Wild Garlic (Allium ursinum)

Wild garlic goes by many names – ramsoms, cowleek, buckrams and wide leaf garlic, just to name a few. 

Native to Europe and Asia this bulbous perennial flowering plant can be found growing in damp woodland. Favouring the moist and shady conditions of the deciduous woodland this wild edible can be found bursting into life from early spring. 

First the carpet of thick vibrant green leaves takes it place across the woodland floor, often growing in abundance creating a sea of intense green leaf cover. Then from April to May the heads of the white star shaped flowers take centre stage making a big impact on the woodland landscape. 

A large patch of wild garlic isn’t just an impressive sight – but it’s a feast for the senses – literally. It smells just as good as it looks…and tastes even better!

As with any foraging, be sure of your plant ID, and make sure you forage respectfully and sustainably. But if you are lucky enough to have a large patch to forage from then you really want to make the most of this delicious plant.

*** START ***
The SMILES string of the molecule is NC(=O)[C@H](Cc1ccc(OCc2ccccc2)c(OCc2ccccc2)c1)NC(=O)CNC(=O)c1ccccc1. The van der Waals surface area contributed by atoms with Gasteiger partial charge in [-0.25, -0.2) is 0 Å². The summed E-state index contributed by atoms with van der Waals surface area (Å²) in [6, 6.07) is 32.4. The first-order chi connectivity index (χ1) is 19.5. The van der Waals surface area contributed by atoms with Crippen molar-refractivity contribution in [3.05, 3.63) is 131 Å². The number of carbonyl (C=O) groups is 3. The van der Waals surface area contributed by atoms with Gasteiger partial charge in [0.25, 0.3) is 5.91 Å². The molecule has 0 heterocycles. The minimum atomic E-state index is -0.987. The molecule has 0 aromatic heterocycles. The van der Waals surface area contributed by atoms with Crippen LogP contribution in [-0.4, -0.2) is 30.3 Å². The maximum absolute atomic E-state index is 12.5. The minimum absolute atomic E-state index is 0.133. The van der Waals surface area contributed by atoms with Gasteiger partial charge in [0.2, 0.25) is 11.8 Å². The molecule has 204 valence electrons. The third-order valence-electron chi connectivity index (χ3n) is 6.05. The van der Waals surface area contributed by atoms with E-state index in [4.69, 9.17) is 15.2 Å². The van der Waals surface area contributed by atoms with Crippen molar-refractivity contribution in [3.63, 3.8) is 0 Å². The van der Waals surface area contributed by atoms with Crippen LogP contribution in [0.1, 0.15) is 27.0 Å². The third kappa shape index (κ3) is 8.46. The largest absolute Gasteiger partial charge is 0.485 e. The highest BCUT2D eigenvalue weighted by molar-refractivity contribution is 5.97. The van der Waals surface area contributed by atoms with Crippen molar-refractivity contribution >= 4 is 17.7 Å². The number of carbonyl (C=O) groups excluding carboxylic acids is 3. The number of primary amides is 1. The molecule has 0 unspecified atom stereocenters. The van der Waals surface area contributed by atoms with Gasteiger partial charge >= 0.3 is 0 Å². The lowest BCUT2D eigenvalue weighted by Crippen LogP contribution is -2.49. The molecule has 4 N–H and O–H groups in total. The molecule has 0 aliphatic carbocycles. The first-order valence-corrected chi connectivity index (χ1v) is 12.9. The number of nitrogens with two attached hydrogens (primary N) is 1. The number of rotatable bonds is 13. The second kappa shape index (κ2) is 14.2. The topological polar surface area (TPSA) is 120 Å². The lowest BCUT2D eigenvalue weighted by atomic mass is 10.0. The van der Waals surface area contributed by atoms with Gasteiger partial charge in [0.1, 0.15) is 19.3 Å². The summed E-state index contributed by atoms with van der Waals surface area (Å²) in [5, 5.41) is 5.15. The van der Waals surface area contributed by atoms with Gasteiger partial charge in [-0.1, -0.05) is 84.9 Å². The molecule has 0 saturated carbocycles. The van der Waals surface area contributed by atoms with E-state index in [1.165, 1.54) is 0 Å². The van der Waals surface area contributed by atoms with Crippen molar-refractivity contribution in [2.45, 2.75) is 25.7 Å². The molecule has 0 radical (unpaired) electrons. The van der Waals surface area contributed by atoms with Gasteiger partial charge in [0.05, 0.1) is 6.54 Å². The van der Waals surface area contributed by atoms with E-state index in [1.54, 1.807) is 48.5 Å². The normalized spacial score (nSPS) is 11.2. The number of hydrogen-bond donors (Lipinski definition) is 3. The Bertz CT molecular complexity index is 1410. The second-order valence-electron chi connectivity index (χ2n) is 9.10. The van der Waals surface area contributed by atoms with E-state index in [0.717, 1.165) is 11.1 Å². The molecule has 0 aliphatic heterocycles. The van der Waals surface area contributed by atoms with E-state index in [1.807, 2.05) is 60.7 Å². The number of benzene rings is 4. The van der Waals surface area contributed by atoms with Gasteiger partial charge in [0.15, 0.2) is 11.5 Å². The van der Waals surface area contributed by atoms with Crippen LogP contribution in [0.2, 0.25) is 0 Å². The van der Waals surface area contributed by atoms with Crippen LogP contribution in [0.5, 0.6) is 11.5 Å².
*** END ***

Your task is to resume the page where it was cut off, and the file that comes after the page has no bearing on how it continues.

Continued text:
So here are some tasty ideas to get full use of this fantastic wild edible that is packed full of flavour –

Wild Garlic Soup

  • 2 Tablespoons olive oil
  • 2 Finely chopped shallots
  • 500g peeled and diced potatoes
  • 1.2 litres of vegetable stock
  • 50g Wild garlic leaves
  • Salt & Pepper
  • Dried chilli flakes
  • Creme fraiche to serve
  1. Heat the oil and then add the shallots to soften
  2. Next add the stock and the potatoes, cooked until potatoes have softened 
  3. Add in the seasoning and wild garlic leaves (nettles or spinach can be added at this point if you want to boost the amount of greens)
  4. Blend with a stick blender
  5. Bring to the boil until piping hot
  6. Pour into bowls and add a teaspoon of creme fraise and fresh garlic flowers for decoration

Wild Garlic Pesto